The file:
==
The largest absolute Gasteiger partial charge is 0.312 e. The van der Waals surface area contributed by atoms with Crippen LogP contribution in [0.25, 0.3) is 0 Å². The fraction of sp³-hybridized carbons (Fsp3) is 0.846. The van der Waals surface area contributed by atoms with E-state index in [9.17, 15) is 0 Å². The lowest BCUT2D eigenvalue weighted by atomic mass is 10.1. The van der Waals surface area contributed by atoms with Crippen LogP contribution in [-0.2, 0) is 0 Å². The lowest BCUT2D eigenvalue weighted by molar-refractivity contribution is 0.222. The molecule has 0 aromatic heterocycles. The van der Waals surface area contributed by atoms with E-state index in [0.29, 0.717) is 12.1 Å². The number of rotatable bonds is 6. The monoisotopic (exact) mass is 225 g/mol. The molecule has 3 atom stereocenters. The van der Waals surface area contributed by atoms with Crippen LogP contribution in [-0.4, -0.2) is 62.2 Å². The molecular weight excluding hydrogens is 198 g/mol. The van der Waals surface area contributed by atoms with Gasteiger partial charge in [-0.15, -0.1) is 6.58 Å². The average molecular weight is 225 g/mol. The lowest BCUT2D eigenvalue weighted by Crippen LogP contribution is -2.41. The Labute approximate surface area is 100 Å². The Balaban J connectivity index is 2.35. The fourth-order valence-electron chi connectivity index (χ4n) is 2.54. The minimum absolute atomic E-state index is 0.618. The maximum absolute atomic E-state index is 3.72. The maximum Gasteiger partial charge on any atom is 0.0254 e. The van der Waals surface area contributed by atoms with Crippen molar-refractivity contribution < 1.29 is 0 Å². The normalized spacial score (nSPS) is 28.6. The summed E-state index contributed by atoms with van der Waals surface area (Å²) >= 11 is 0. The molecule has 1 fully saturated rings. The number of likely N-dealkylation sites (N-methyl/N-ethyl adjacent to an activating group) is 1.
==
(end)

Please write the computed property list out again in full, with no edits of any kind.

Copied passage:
The largest absolute Gasteiger partial charge is 0.312 e. The van der Waals surface area contributed by atoms with Crippen LogP contribution in [0.25, 0.3) is 0 Å². The fraction of sp³-hybridized carbons (Fsp3) is 0.846. The van der Waals surface area contributed by atoms with E-state index in [9.17, 15) is 0 Å². The lowest BCUT2D eigenvalue weighted by atomic mass is 10.1. The van der Waals surface area contributed by atoms with Crippen LogP contribution in [-0.2, 0) is 0 Å². The lowest BCUT2D eigenvalue weighted by molar-refractivity contribution is 0.222. The molecule has 0 aromatic heterocycles. The van der Waals surface area contributed by atoms with E-state index in [0.29, 0.717) is 12.1 Å². The number of rotatable bonds is 6. The monoisotopic (exact) mass is 225 g/mol. The molecule has 3 atom stereocenters. The van der Waals surface area contributed by atoms with Crippen LogP contribution in [-0.4, -0.2) is 62.2 Å². The molecular weight excluding hydrogens is 198 g/mol. The van der Waals surface area contributed by atoms with Gasteiger partial charge in [-0.15, -0.1) is 6.58 Å². The average molecular weight is 225 g/mol. The lowest BCUT2D eigenvalue weighted by Crippen LogP contribution is -2.41. The Labute approximate surface area is 100 Å². The Balaban J connectivity index is 2.35. The fourth-order valence-electron chi connectivity index (χ4n) is 2.54. The minimum absolute atomic E-state index is 0.618. The maximum absolute atomic E-state index is 3.72. The maximum Gasteiger partial charge on any atom is 0.0254 e. The van der Waals surface area contributed by atoms with Crippen molar-refractivity contribution < 1.29 is 0 Å². The normalized spacial score (nSPS) is 28.6. The summed E-state index contributed by atoms with van der Waals surface area (Å²) >= 11 is 0. The molecule has 1 fully saturated rings. The number of likely N-dealkylation sites (N-methyl/N-ethyl adjacent to an activating group) is 1.